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How to Protect Against an HTTPS Bomb DDoS Attack

As part of our efforts to continually optimize our DDoS Testing and expand the attack vectors used, we recently focused on analyzing a DDoS attack called HTTP/S Bomb.

The HTTP/S Bomb DDoS attack, which was identified by Radware (see their blog) and by Netscout (who call it a Large Payload POST attack), is difficult to detect and mitigate. It has the potential of a massive volumetric attack yet while using a limited number of HTTP requests.

Attack Profile

As described on the Radware blog, HTTP/S bomb attack uses the HTTP POST method to send large, complex POST requests (usually scripted as an XML data structure), which the target server then attempts to parse. However, due to the size and complexity of the POST request (i.e., the “bomb”), the server ends up using high amounts of computing resources, ultimately depleting them, and bringing the server down.

How We Simulated the Attack

To simulate the attack, we used the payload of the XML Document Size Attack to create the payload of the malicious HTTP requests. We used a 5 Mb payload. One of the advantages of this attack vector is that you can increase or decrease the payload size by controlling the document size.

Next, we executed the attack using an Apache Benchmark command.

Because of the large payload that can be used in each HTTP request, you can easily create a large attack size/volume and still use a small request per second approach. For example, if every request is 5 Mbps, you can use 100 bots with each sending 2 requests/second to generate an attack size of 1 Gbps. Every small increase in the attack rate can result in a huge attack size of dozens or hundreds of Gbps. Similarly, increasing the XML document size also increases the attack volume dramatically.

  Normal HTTPS POST Flood HTTP/S Bomb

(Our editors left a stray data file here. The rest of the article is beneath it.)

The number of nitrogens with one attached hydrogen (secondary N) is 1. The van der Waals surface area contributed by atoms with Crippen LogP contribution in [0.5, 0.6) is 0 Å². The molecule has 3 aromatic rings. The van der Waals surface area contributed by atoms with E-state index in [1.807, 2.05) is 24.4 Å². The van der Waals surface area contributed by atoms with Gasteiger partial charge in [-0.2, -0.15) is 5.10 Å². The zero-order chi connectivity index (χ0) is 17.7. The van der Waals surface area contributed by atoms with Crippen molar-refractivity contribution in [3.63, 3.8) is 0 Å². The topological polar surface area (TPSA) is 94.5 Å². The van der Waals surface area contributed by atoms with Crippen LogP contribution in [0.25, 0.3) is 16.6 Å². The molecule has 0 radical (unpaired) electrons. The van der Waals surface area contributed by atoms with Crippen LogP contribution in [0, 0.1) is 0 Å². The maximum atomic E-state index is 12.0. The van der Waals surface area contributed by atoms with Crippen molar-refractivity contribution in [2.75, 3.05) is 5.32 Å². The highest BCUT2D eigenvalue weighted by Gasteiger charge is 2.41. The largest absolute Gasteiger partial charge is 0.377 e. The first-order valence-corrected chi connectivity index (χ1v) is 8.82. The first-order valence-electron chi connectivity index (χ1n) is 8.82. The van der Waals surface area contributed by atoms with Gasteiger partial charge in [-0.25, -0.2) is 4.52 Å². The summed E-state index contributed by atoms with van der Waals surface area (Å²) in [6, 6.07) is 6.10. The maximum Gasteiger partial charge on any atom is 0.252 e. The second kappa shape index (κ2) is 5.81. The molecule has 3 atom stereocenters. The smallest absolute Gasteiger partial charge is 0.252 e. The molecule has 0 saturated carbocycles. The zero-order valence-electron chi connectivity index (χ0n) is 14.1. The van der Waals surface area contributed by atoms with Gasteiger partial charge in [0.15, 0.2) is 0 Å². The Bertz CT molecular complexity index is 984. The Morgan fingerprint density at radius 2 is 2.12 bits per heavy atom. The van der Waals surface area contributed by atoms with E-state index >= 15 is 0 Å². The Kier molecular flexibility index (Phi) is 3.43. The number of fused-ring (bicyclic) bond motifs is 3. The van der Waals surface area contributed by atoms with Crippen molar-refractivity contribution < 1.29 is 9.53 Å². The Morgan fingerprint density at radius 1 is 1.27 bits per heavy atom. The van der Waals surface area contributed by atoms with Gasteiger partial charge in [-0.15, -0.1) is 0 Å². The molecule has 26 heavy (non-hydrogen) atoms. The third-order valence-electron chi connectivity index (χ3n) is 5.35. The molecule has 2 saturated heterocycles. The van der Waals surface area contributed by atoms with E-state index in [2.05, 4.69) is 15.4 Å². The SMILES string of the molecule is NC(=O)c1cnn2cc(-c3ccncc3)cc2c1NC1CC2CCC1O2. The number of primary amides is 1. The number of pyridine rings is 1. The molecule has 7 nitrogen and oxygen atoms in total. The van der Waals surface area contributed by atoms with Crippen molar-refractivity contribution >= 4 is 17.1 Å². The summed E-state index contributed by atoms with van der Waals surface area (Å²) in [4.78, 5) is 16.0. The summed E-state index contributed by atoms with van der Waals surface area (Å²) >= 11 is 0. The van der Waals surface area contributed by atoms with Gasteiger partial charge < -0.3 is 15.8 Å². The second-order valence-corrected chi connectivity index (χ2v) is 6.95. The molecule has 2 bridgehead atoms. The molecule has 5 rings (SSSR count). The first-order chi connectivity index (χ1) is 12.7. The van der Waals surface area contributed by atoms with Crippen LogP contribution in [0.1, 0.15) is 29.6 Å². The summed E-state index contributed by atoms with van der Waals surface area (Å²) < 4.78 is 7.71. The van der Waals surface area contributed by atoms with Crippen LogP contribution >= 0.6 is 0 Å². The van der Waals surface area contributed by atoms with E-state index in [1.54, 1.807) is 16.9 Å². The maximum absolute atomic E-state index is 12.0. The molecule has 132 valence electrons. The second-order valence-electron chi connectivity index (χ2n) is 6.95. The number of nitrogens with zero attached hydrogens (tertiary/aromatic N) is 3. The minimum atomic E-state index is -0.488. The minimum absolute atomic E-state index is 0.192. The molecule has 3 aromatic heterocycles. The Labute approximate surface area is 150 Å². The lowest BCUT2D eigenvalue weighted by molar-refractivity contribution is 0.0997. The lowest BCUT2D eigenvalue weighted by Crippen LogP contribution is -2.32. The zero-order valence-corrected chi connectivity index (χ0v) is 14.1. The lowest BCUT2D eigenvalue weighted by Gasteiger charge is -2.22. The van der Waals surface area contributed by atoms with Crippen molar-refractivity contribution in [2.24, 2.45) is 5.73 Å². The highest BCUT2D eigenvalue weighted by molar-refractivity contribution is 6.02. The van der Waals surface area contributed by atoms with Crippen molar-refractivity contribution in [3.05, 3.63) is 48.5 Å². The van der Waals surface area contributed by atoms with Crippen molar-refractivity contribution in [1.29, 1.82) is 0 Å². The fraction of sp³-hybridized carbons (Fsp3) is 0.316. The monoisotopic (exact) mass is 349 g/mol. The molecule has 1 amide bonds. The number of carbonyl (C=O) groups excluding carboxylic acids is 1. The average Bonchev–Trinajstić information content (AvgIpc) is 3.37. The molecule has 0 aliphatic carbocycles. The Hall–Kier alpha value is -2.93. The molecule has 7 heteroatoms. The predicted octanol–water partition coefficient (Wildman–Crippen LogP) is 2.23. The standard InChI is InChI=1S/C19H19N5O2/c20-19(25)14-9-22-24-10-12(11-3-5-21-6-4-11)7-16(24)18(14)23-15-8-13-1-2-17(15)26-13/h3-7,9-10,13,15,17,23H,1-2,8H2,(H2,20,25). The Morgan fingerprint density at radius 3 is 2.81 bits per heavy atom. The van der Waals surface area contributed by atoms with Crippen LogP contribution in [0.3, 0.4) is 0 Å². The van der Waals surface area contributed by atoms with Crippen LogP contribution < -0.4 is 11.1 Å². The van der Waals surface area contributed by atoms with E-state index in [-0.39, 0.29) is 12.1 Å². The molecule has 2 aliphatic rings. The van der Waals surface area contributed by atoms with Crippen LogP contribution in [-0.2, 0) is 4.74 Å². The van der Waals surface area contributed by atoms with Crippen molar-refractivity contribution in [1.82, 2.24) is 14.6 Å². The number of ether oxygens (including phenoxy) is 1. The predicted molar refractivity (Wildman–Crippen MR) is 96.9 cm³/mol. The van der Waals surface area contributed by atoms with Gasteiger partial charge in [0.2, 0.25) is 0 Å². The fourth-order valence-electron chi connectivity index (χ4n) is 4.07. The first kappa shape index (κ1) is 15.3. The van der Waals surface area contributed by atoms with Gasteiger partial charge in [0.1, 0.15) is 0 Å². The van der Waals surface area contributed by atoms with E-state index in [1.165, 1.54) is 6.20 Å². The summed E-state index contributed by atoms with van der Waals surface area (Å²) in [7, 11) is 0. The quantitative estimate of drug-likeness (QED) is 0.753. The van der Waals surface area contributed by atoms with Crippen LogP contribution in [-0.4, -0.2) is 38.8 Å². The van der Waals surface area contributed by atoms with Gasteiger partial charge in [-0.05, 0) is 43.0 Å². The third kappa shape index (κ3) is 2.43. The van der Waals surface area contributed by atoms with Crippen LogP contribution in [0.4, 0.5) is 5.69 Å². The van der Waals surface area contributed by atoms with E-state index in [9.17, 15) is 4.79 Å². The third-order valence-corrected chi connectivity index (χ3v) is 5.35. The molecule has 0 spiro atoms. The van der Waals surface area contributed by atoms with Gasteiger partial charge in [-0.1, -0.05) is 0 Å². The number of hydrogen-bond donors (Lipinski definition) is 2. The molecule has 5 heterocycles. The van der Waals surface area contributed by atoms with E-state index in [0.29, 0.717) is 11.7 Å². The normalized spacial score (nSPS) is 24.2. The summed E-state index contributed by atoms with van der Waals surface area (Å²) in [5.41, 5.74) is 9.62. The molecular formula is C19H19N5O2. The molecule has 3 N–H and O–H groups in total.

RPS from each bot 100 2
Bandwidth from each request 5 Kbps 5 Mbps
Number of bots 100 100
Total RPS 10,000 200
Total bandwidth 50 Mbps 1 Gbps

 

Our Insights

HTTP/S Bomb is an extremely effective attack vector for creating a volumetric DDoS attack. Unlike most volumetric attack vectors that use layer 3 or layer 4 protocols, this attack uses a layer 7 protocol (HTTP), allowing you to create an application pipe saturation.

Due to the low RPS (requests per second) of each bot, attackers can easily bypass rate-limit rules that are commonly used by WAF (on-premises and cloud) to protect against application DDoS attacks. This is since the number of requests per second sent from each bot is smaller than the threshold of the rate-limit rules, thereby preventing the attack detection. Lack of detection prevents mitigation, which is typically executed by blocking malicious requests or by activating bot-mitigating Web Challenges, such as Cookie Challenge or JavaScript Challenge.

When testing the HTTP/S Bomb attack with customers, we saw that it had a great impact over CPU utilization and latency of web servers and on CPU utilization of on-premises WAF appliances. In the screen below you can see the CPU utilization of the on-premises WAF reaches 98% within seconds after starting an attack.

Detecting and Mitigating HTTP/S Bomb

As mentioned above, because each bot uses a small number of requests per second, the attack cannot be detected using rate-limit rules.

However, the malicious HTTP requests used by the attack vector are characterized by a high value of Content-Length request header – an attribute that can be used for detection. See example below.

Developing a detection and mitigation measure using the above characteristic is not native in an on-premises or cloud WAF, and custom development and fine-tuning should be done.

Take the Next Step

Learn about our DDoS Testing service and how it can help you protect against an HTTP/S Bomb, as well as many other attack vectors.

 

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